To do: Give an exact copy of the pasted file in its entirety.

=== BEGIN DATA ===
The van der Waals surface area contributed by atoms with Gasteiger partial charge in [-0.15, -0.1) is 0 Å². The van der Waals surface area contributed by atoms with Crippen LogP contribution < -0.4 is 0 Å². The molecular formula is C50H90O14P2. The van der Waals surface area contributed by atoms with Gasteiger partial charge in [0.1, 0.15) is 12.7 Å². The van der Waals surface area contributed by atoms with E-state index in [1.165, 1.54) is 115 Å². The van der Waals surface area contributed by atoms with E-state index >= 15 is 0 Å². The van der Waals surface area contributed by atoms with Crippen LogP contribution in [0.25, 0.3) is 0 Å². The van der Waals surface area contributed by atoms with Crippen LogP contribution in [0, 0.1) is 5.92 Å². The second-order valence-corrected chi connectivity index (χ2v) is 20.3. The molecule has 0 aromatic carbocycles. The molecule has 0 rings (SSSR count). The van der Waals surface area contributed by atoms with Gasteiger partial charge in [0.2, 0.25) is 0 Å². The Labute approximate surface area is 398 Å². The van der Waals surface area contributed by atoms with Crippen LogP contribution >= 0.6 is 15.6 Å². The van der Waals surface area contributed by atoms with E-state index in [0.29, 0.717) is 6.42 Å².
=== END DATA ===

The van der Waals surface area contributed by atoms with Gasteiger partial charge in [-0.15, -0.1) is 0 Å². The van der Waals surface area contributed by atoms with Crippen LogP contribution < -0.4 is 0 Å². The molecular formula is C50H90O14P2. The van der Waals surface area contributed by atoms with Gasteiger partial charge in [0.1, 0.15) is 12.7 Å². The van der Waals surface area contributed by atoms with E-state index in [1.165, 1.54) is 115 Å². The van der Waals surface area contributed by atoms with E-state index >= 15 is 0 Å². The van der Waals surface area contributed by atoms with Crippen LogP contribution in [0.25, 0.3) is 0 Å². The van der Waals surface area contributed by atoms with Crippen LogP contribution in [0, 0.1) is 5.92 Å². The second-order valence-corrected chi connectivity index (χ2v) is 20.3. The molecule has 0 aromatic carbocycles. The molecule has 0 rings (SSSR count). The van der Waals surface area contributed by atoms with Gasteiger partial charge in [0.2, 0.25) is 0 Å². The Labute approximate surface area is 398 Å². The van der Waals surface area contributed by atoms with Crippen LogP contribution >= 0.6 is 15.6 Å². The van der Waals surface area contributed by atoms with E-state index in [0.29, 0.717) is 6.42 Å².